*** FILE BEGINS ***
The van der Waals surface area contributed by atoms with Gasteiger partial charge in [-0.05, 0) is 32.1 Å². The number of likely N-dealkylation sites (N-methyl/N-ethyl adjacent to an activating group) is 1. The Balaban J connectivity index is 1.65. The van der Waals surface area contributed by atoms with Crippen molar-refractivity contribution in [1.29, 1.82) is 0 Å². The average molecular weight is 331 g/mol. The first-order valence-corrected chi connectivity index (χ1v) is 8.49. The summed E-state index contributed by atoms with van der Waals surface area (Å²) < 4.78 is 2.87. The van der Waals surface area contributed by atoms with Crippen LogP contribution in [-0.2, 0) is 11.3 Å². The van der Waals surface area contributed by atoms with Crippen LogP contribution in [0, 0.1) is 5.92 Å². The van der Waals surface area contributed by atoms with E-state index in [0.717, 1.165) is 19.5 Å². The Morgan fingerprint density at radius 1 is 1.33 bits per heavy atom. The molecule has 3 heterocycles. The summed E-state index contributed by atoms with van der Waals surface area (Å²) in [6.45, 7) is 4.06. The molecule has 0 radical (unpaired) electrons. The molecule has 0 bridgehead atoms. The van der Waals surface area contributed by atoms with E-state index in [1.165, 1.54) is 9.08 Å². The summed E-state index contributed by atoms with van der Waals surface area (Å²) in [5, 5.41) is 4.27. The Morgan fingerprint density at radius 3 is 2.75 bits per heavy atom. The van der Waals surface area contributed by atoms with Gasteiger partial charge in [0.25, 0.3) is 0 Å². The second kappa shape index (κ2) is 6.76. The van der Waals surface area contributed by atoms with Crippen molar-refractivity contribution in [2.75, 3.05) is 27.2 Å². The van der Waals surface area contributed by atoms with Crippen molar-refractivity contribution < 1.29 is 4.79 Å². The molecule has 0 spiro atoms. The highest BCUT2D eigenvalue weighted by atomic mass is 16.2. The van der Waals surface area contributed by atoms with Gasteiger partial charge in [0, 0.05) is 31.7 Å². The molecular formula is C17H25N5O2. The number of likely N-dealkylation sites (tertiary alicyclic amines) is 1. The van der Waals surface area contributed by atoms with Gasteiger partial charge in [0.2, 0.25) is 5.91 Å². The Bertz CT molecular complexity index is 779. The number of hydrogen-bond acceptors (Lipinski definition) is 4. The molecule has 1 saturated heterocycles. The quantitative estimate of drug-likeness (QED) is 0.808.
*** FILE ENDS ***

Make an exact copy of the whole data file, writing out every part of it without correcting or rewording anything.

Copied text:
The van der Waals surface area contributed by atoms with Gasteiger partial charge in [-0.05, 0) is 32.1 Å². The number of likely N-dealkylation sites (N-methyl/N-ethyl adjacent to an activating group) is 1. The Balaban J connectivity index is 1.65. The van der Waals surface area contributed by atoms with Crippen molar-refractivity contribution in [1.29, 1.82) is 0 Å². The average molecular weight is 331 g/mol. The first-order valence-corrected chi connectivity index (χ1v) is 8.49. The summed E-state index contributed by atoms with van der Waals surface area (Å²) < 4.78 is 2.87. The van der Waals surface area contributed by atoms with Crippen LogP contribution in [-0.2, 0) is 11.3 Å². The van der Waals surface area contributed by atoms with Crippen LogP contribution in [0, 0.1) is 5.92 Å². The van der Waals surface area contributed by atoms with E-state index in [0.717, 1.165) is 19.5 Å². The Morgan fingerprint density at radius 1 is 1.33 bits per heavy atom. The molecule has 3 heterocycles. The summed E-state index contributed by atoms with van der Waals surface area (Å²) in [6.45, 7) is 4.06. The molecule has 0 radical (unpaired) electrons. The molecule has 0 bridgehead atoms. The van der Waals surface area contributed by atoms with E-state index in [1.165, 1.54) is 9.08 Å². The summed E-state index contributed by atoms with van der Waals surface area (Å²) in [5, 5.41) is 4.27. The Morgan fingerprint density at radius 3 is 2.75 bits per heavy atom. The van der Waals surface area contributed by atoms with Gasteiger partial charge in [0.25, 0.3) is 0 Å². The second kappa shape index (κ2) is 6.76. The van der Waals surface area contributed by atoms with Crippen molar-refractivity contribution in [2.75, 3.05) is 27.2 Å². The van der Waals surface area contributed by atoms with Crippen molar-refractivity contribution < 1.29 is 4.79 Å². The molecule has 0 spiro atoms. The highest BCUT2D eigenvalue weighted by atomic mass is 16.2. The van der Waals surface area contributed by atoms with Gasteiger partial charge in [0, 0.05) is 31.7 Å². The molecular formula is C17H25N5O2. The number of likely N-dealkylation sites (tertiary alicyclic amines) is 1. The van der Waals surface area contributed by atoms with Gasteiger partial charge in [0.2, 0.25) is 5.91 Å². The Bertz CT molecular complexity index is 779. The number of hydrogen-bond acceptors (Lipinski definition) is 4. The molecule has 1 saturated heterocycles. The quantitative estimate of drug-likeness (QED) is 0.808.